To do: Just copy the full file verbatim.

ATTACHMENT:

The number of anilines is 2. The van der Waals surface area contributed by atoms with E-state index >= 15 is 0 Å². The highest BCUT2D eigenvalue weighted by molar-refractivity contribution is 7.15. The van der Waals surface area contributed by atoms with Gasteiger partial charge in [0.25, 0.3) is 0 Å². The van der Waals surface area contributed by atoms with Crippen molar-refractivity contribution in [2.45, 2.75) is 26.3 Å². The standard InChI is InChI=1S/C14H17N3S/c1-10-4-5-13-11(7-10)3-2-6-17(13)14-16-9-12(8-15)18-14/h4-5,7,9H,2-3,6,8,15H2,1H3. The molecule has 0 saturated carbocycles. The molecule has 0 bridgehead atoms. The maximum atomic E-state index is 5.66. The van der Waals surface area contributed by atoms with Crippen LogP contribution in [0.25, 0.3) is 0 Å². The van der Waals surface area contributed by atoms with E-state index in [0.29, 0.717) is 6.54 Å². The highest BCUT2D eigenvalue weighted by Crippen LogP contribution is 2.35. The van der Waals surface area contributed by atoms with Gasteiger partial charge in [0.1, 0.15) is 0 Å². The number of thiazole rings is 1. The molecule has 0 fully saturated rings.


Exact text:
The number of anilines is 2. The van der Waals surface area contributed by atoms with E-state index >= 15 is 0 Å². The highest BCUT2D eigenvalue weighted by molar-refractivity contribution is 7.15. The van der Waals surface area contributed by atoms with Gasteiger partial charge in [0.25, 0.3) is 0 Å². The van der Waals surface area contributed by atoms with Crippen molar-refractivity contribution in [2.45, 2.75) is 26.3 Å². The standard InChI is InChI=1S/C14H17N3S/c1-10-4-5-13-11(7-10)3-2-6-17(13)14-16-9-12(8-15)18-14/h4-5,7,9H,2-3,6,8,15H2,1H3. The molecule has 0 saturated carbocycles. The molecule has 0 bridgehead atoms. The maximum atomic E-state index is 5.66. The van der Waals surface area contributed by atoms with Crippen LogP contribution in [0.25, 0.3) is 0 Å². The van der Waals surface area contributed by atoms with E-state index in [0.29, 0.717) is 6.54 Å². The highest BCUT2D eigenvalue weighted by Crippen LogP contribution is 2.35. The van der Waals surface area contributed by atoms with Gasteiger partial charge in [0.1, 0.15) is 0 Å². The number of thiazole rings is 1. The molecule has 0 fully saturated rings.